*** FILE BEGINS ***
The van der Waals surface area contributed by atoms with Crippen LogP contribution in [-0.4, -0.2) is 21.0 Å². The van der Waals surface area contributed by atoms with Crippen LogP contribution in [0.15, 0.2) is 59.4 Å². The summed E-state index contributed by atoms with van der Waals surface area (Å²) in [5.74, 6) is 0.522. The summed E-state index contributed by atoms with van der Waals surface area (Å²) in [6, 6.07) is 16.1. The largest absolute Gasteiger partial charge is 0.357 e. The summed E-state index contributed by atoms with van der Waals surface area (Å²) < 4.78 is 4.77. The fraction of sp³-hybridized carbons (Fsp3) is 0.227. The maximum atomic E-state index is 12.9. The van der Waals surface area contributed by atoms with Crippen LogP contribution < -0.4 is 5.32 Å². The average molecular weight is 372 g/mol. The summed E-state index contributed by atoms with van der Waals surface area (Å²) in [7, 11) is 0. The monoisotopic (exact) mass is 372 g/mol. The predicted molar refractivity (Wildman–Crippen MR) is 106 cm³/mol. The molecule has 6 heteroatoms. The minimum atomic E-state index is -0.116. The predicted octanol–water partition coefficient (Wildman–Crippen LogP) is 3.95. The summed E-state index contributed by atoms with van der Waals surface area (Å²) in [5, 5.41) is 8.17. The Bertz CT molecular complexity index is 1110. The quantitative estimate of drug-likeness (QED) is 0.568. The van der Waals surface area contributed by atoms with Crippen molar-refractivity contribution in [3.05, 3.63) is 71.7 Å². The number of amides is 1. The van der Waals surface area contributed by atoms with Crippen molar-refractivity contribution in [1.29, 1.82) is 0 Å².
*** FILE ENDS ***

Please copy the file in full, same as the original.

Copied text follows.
The van der Waals surface area contributed by atoms with Crippen LogP contribution in [-0.4, -0.2) is 21.0 Å². The van der Waals surface area contributed by atoms with Crippen LogP contribution in [0.15, 0.2) is 59.4 Å². The summed E-state index contributed by atoms with van der Waals surface area (Å²) in [5.74, 6) is 0.522. The summed E-state index contributed by atoms with van der Waals surface area (Å²) in [6, 6.07) is 16.1. The largest absolute Gasteiger partial charge is 0.357 e. The summed E-state index contributed by atoms with van der Waals surface area (Å²) < 4.78 is 4.77. The fraction of sp³-hybridized carbons (Fsp3) is 0.227. The maximum atomic E-state index is 12.9. The van der Waals surface area contributed by atoms with Crippen LogP contribution < -0.4 is 5.32 Å². The average molecular weight is 372 g/mol. The summed E-state index contributed by atoms with van der Waals surface area (Å²) in [7, 11) is 0. The monoisotopic (exact) mass is 372 g/mol. The predicted molar refractivity (Wildman–Crippen MR) is 106 cm³/mol. The molecule has 6 heteroatoms. The minimum atomic E-state index is -0.116. The predicted octanol–water partition coefficient (Wildman–Crippen LogP) is 3.95. The summed E-state index contributed by atoms with van der Waals surface area (Å²) in [5, 5.41) is 8.17. The Bertz CT molecular complexity index is 1110. The quantitative estimate of drug-likeness (QED) is 0.568. The van der Waals surface area contributed by atoms with Crippen molar-refractivity contribution in [3.05, 3.63) is 71.7 Å². The number of amides is 1. The van der Waals surface area contributed by atoms with Crippen molar-refractivity contribution in [1.29, 1.82) is 0 Å².